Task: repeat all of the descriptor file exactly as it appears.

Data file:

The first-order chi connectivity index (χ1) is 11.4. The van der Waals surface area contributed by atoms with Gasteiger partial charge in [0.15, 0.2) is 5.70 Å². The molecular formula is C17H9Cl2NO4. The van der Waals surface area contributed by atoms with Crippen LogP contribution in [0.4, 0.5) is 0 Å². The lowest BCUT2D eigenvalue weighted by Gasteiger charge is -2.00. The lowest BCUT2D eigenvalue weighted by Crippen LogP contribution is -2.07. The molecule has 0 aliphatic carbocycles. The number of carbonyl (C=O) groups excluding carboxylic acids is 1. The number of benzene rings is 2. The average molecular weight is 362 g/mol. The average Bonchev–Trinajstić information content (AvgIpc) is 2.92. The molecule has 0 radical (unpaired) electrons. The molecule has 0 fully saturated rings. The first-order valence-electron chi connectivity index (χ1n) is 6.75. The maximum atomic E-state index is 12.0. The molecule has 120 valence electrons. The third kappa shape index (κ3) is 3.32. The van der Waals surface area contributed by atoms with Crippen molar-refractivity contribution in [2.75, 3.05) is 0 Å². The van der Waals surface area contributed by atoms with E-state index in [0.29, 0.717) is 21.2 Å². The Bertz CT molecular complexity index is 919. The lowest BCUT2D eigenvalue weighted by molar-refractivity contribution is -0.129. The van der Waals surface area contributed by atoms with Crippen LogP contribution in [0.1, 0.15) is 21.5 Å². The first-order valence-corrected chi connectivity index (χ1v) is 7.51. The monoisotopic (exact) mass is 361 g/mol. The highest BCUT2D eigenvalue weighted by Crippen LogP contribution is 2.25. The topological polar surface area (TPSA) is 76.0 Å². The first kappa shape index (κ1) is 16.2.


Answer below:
The first-order chi connectivity index (χ1) is 11.4. The van der Waals surface area contributed by atoms with Gasteiger partial charge in [0.15, 0.2) is 5.70 Å². The molecular formula is C17H9Cl2NO4. The van der Waals surface area contributed by atoms with Crippen LogP contribution in [0.4, 0.5) is 0 Å². The lowest BCUT2D eigenvalue weighted by Gasteiger charge is -2.00. The lowest BCUT2D eigenvalue weighted by Crippen LogP contribution is -2.07. The molecule has 0 aliphatic carbocycles. The number of carbonyl (C=O) groups excluding carboxylic acids is 1. The number of benzene rings is 2. The average molecular weight is 362 g/mol. The average Bonchev–Trinajstić information content (AvgIpc) is 2.92. The molecule has 0 radical (unpaired) electrons. The molecule has 0 fully saturated rings. The first-order valence-electron chi connectivity index (χ1n) is 6.75. The maximum atomic E-state index is 12.0. The molecule has 120 valence electrons. The third kappa shape index (κ3) is 3.32. The van der Waals surface area contributed by atoms with Crippen molar-refractivity contribution in [2.75, 3.05) is 0 Å². The van der Waals surface area contributed by atoms with E-state index in [0.29, 0.717) is 21.2 Å². The Bertz CT molecular complexity index is 919. The lowest BCUT2D eigenvalue weighted by molar-refractivity contribution is -0.129. The van der Waals surface area contributed by atoms with Crippen LogP contribution in [0.1, 0.15) is 21.5 Å². The first-order valence-corrected chi connectivity index (χ1v) is 7.51. The monoisotopic (exact) mass is 361 g/mol. The highest BCUT2D eigenvalue weighted by Crippen LogP contribution is 2.25. The topological polar surface area (TPSA) is 76.0 Å². The first kappa shape index (κ1) is 16.2.